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Protection from climatic extremes

Wraps tightly secured to the trunk provide little buffering of climatic extremes, but they can provide some protection during shipping (Appleton 1993). Burlap and plastic devices are occasionally used as wraps. The most commonly used material, paper wrap, does not buffer temperatures as presumed (Litzow and Pellet 1983). There is little research that has validated the practice of wrapping or spraying the trunk to prevent sunscald. Trunk wrap probably does little harm to the tree provided it remains intact in winter and is removed the following spring along with any tape and string used to tie it on the trunk.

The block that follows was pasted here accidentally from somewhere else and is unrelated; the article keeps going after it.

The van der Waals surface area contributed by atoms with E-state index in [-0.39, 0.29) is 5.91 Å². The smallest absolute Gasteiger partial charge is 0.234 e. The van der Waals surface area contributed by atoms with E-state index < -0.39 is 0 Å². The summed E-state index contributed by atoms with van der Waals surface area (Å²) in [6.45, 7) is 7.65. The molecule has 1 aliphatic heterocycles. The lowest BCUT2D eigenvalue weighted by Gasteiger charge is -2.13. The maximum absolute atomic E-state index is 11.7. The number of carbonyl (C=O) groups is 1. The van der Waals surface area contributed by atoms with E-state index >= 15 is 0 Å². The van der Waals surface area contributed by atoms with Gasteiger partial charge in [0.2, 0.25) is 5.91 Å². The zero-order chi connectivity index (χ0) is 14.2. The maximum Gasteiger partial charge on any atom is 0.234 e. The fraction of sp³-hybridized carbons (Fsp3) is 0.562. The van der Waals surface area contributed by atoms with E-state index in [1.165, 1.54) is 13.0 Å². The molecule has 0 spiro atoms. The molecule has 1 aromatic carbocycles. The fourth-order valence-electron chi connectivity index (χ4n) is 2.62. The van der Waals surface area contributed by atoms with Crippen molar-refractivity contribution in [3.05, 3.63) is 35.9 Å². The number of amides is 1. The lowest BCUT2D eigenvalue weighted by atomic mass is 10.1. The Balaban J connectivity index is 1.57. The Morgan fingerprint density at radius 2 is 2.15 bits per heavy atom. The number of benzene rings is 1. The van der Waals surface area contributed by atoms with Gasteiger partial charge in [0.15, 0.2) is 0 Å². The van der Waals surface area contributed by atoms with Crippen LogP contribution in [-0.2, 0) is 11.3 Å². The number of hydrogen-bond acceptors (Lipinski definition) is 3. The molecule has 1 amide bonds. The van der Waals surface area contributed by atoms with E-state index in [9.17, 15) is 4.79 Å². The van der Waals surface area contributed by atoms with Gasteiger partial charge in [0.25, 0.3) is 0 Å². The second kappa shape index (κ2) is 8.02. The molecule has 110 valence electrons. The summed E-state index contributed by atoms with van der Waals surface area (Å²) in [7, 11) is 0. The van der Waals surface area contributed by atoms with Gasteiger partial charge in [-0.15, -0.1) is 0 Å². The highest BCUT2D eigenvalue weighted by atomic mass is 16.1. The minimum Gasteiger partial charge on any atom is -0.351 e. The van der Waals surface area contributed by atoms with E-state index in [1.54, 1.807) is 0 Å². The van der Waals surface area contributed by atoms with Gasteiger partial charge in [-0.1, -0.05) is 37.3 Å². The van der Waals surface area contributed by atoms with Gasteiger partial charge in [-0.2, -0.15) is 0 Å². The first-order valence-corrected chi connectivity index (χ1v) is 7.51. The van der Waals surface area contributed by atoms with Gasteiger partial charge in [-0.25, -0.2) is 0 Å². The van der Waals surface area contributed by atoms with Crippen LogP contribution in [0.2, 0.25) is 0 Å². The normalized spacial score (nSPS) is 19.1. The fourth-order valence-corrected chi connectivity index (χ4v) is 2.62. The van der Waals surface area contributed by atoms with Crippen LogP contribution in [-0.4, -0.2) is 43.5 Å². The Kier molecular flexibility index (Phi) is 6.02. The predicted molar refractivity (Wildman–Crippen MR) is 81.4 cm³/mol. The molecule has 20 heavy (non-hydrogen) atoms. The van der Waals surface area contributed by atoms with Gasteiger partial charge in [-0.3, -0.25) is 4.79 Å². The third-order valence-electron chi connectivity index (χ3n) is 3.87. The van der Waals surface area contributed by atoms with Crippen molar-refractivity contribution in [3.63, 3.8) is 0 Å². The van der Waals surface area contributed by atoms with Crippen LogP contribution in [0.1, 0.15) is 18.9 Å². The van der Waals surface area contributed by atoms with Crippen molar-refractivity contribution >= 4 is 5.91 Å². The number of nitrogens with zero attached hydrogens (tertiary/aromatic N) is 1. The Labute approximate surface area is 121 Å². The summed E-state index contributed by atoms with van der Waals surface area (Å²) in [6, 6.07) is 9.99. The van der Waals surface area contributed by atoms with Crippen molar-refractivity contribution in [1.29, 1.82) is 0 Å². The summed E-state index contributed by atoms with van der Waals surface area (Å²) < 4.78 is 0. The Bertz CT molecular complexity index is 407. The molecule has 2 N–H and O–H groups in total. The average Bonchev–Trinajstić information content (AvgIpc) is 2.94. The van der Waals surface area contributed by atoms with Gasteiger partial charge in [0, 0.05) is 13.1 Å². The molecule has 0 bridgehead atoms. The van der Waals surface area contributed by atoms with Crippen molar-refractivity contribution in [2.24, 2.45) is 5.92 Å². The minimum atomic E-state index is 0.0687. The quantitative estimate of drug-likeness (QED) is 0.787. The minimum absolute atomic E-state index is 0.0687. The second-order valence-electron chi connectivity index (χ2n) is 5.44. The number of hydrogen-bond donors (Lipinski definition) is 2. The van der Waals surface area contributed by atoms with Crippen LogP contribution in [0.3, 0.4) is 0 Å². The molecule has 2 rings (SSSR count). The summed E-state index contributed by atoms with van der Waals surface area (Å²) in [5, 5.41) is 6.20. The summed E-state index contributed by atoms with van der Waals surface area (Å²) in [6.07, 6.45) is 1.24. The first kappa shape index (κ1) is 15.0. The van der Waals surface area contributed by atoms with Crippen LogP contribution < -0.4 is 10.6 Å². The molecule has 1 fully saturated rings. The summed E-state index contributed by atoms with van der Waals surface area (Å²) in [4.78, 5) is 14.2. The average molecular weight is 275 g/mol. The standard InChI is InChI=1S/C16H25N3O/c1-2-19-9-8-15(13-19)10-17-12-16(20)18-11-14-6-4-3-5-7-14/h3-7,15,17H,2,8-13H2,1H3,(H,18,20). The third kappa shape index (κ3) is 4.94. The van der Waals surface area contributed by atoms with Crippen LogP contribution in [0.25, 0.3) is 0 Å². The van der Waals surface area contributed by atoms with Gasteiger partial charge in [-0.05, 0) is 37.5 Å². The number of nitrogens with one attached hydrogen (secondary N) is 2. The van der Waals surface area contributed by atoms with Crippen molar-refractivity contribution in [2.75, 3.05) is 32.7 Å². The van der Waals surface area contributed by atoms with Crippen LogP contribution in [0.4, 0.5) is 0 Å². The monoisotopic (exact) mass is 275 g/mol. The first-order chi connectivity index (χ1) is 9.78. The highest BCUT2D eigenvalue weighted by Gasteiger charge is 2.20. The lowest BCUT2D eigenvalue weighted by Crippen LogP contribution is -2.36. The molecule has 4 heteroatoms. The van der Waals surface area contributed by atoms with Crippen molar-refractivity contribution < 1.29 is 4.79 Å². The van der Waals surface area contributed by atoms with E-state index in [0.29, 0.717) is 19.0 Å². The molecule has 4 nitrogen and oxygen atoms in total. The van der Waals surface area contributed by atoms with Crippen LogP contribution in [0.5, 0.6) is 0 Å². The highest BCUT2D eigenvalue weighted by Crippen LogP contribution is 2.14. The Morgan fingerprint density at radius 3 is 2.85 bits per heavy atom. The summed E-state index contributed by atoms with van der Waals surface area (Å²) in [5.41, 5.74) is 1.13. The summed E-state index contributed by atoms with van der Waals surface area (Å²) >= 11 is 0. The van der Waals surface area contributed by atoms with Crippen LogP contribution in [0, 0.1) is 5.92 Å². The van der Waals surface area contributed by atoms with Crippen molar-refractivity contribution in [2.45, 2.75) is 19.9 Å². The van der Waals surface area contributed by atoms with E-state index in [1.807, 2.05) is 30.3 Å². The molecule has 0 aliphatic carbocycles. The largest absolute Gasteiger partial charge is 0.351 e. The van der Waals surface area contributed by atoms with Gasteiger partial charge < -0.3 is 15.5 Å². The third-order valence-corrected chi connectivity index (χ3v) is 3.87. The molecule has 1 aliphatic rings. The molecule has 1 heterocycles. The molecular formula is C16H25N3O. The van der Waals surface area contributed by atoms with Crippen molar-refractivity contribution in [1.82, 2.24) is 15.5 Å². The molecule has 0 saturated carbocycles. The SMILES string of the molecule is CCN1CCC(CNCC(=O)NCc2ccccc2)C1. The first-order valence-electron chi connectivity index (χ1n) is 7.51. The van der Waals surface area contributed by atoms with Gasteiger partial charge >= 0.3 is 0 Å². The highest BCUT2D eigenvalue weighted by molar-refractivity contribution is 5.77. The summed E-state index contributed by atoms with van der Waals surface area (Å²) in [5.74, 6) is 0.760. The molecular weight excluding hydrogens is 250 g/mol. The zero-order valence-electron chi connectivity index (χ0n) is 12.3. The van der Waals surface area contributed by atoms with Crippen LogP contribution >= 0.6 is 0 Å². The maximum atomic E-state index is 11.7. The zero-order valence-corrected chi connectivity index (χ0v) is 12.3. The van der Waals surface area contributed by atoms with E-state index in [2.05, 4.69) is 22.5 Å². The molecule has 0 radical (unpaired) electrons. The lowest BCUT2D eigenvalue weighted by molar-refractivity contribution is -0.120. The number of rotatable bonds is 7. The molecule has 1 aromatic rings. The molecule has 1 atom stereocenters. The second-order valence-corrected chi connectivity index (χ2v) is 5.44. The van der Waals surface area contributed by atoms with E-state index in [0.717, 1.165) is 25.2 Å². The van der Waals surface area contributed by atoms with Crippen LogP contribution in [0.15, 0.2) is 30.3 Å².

Use biodegradable or photodegradable material if possible. Some protection from the direct sun can be provided by short, temporary branches left along the lower trunk of transplanted trees. Sunscald on the south and southwest side of the trunk of thin-barked trees has been attributed more to lack of soil moisture following transplanting than to any other cause (Roppolo and Miller 2001). Injury commonly described as sunscald can have a variety of causes including trunk cracks resulting from improper pruning cuts, canker-forming fungi, and boring insects. Preventing sunscald may be as simple as irrigating regularly following planting and making appropriate pruning cuts.